Cranberry Muffins with Lemon-Ginger Glaze

When the sun shines to brighten a wintery weekend morning, the only possible improvement to such a sacred setting is a hot batch of fancy-pants muffins and a cup of hot French-pressed Flat Creek Roasters coffee. Ooh, me.  Happy Sunday

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Cranberry Muffins with Lemon-Ginger Glaze

Baking Illustrated

2 cups unbleached all-purpose flour (10 ounces)
1 tablespoon baking powder
1/2 teaspoon table salt
1 large egg
1 cup granulated sugar (7 ounces)
4 tablespoons unsalted butter, melted and cooled slightly
1 1/4 cups sour cream (10 ounces)
1 1/2 cups cranberries
Directions:
1. Adjust oven rack to middle position and heat oven to 350 degrees. Spray standard muffin tin with nonstick vegetable cooking spray.
2. Whisk flour, baking powder, and salt in medium bowl until combined. Whisk egg in second medium bowl until well-combined and light-colored, about 20 seconds. Add sugar and whisk vigorously until thick and homogenous, about 30 seconds; add melted butter in 2 or 3 steps, whisking to combine after each addition. Add sour cream in 2 steps, whisking just to combine.
3. Add cranberries to dry ingredients and gently toss to combine. Add sour cream mixture and fold with rubber spatula until batter comes together and berries are evenly distributed, 25 to 30 seconds (small spots of flour may remain and batter will be thick). Do not overmix.
4. Drop batter into greased muffin tin. Bake until light golden brown and toothpick or skewer inserted into center of muffin comes out clean, 25 to 30 minutes, rotating pan from front to back halfway through baking time. Invert muffins onto wire rack, stand muffins upright, and cool 5 minutes

To make the Fancy-Pants Lemon-Ginger Glaze—

  1. Mix ½ cup sugar with 1 tbsp ground ginger.
  2. Boil down ¼ cup lemon juice with ¼ cup sugar until it is about 4 tablespoons volume and syrupy.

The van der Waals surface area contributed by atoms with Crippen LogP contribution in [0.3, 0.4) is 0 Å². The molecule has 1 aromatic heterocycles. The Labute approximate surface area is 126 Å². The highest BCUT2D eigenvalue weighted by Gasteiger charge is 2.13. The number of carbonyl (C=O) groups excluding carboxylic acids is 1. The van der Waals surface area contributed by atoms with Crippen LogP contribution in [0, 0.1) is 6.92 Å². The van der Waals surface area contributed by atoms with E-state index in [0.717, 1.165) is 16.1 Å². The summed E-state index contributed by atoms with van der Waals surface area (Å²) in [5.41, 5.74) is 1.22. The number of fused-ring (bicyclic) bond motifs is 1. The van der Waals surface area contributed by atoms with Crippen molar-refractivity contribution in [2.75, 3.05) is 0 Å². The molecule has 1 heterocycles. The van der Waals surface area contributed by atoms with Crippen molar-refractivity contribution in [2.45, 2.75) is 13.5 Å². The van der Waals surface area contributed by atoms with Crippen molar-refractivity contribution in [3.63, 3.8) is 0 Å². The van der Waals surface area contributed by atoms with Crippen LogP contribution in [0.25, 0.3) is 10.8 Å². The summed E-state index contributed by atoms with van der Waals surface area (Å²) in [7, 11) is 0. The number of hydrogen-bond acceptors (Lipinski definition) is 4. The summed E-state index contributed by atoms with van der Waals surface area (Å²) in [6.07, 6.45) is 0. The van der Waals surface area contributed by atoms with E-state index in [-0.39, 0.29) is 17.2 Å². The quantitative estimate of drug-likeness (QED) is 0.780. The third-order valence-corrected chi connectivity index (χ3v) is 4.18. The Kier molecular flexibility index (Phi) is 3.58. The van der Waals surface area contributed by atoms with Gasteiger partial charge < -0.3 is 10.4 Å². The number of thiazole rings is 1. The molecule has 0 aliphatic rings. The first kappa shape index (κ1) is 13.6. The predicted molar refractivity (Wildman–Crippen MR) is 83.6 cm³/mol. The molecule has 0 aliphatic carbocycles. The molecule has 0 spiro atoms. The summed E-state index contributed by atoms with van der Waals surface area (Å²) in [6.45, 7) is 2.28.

3. When the muffins have cooled for five minutes, paint the tops with the lemon syrup and then dip upside down in the ginger sugar. Note: I am using the Swedish wooden brush my mother-in-law Marilyn gave me for Christmas! Thank you!

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One lesson learned: I have a whole new appreciation for the invention of cupcake foils. What a pain to spray the cupcake sheet from thirty different angles and to dig the muffins carefully out of each of twelve divots.

The original recipe asks for blueberries, but I only had cranberries in the pantry. Also, I only had one cup of sour cream and so I used plain yogurt for the quarter cup remainder. Don’t think those tweaks messed up the taste or made the muffins weird. 4 stars (a little sweet for my taste). I operated my own sort of clandestine mission and snuck the muffins into a matinee of Zero Dark Thirty. n=5 gave 100% approval ratings, and one recipient specifically thanks you, Dad, for gifting me Baking Illustrated and catalyzing my baking mania.

Today’s mission? Scour Savers 50% sale for baking implements, a leopard-print jacket, and of course, new shoes.

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9 thoughts on “Cranberry Muffins with Lemon-Ginger Glaze

    1. Oh Grammie, I know–Izzy is the best. She has much more than a slight underbite, and it is askew so that only bottom tooth juts from the left!

  1. rachel,

    i’m very impressed with your blog! peter and i are enjoying the carraway soda bread. thanks so much for sharing it with us. 🙂

    1. Thanks, Kristin! Let me know if you see anything you’d like to try–we can drop a sampler off at your house, no problem.

  2. “No matter how much creativity goes into it, cooking is an art. Or perhaps I should say a craft. It abides by absolute rules, physics, chemistry, etc. and that means that unless you understand the science you cannot reach the art. We’re not talking about painting here. Cooking’s more like engineering. I happen to think that there is great beauty in great engineering”……From Alton Brown (having just read about meat and the ‘Malliard Reaction”…..it’s just a big experiment.

    1. It just so happens the Maillard reaction creates nearly ALL of my favorite foods:

      The Maillard reaction is responsible for many colors and flavors in foods:

      – The browning of various meats like steak – Toasted bread – Biscuits – French fries – Malted barley as in malt whiskey or beer – Fried onions – Dried or condensed milk – Roasted coffee – *Dulce de leche* – Roasted meat – The burnished surface (crust) of brioche, cakes, yeast, and quick breads – Maple syrup

  3. Rachel, this is Dad replying – I have enjoyed your daily blog even though I haven’t been able to figure out how to leave a reply. I’m using Mom’s account tonight. I’m so glad you are enjoying your baking experience and sharing it with the rest of us. Today’s muffins look so delicious! I wish we could be some of your guinea pigs for tasting. Keep baking and sharing your adventures with us. I love you.

    Dad

    1. Love you too Dad! Thanks for reading–and I’ll try to mail something tasty (maybe when I get to the cookie section of the book….or maybe scones?)

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